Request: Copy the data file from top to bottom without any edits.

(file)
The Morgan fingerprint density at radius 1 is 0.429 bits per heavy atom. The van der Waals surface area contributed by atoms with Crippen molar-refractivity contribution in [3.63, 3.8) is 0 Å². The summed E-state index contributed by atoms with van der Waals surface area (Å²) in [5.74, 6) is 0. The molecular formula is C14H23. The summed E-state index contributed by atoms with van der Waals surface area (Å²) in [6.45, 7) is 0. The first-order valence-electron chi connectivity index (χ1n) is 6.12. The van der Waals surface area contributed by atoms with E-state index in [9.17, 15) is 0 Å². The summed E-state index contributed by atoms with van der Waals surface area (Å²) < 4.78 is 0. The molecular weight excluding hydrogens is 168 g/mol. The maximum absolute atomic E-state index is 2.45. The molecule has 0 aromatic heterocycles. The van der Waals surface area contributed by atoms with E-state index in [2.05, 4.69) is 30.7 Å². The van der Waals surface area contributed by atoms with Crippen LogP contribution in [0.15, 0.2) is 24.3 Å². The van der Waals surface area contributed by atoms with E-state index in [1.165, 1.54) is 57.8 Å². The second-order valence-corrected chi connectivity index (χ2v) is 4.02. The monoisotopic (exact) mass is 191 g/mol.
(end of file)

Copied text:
The Morgan fingerprint density at radius 1 is 0.429 bits per heavy atom. The van der Waals surface area contributed by atoms with Crippen molar-refractivity contribution in [3.63, 3.8) is 0 Å². The summed E-state index contributed by atoms with van der Waals surface area (Å²) in [5.74, 6) is 0. The molecular formula is C14H23. The summed E-state index contributed by atoms with van der Waals surface area (Å²) in [6.45, 7) is 0. The first-order valence-electron chi connectivity index (χ1n) is 6.12. The van der Waals surface area contributed by atoms with E-state index in [9.17, 15) is 0 Å². The summed E-state index contributed by atoms with van der Waals surface area (Å²) < 4.78 is 0. The molecular weight excluding hydrogens is 168 g/mol. The maximum absolute atomic E-state index is 2.45. The molecule has 0 aromatic heterocycles. The van der Waals surface area contributed by atoms with E-state index in [2.05, 4.69) is 30.7 Å². The van der Waals surface area contributed by atoms with Crippen LogP contribution in [0.15, 0.2) is 24.3 Å². The van der Waals surface area contributed by atoms with E-state index in [1.165, 1.54) is 57.8 Å². The second-order valence-corrected chi connectivity index (χ2v) is 4.02. The monoisotopic (exact) mass is 191 g/mol.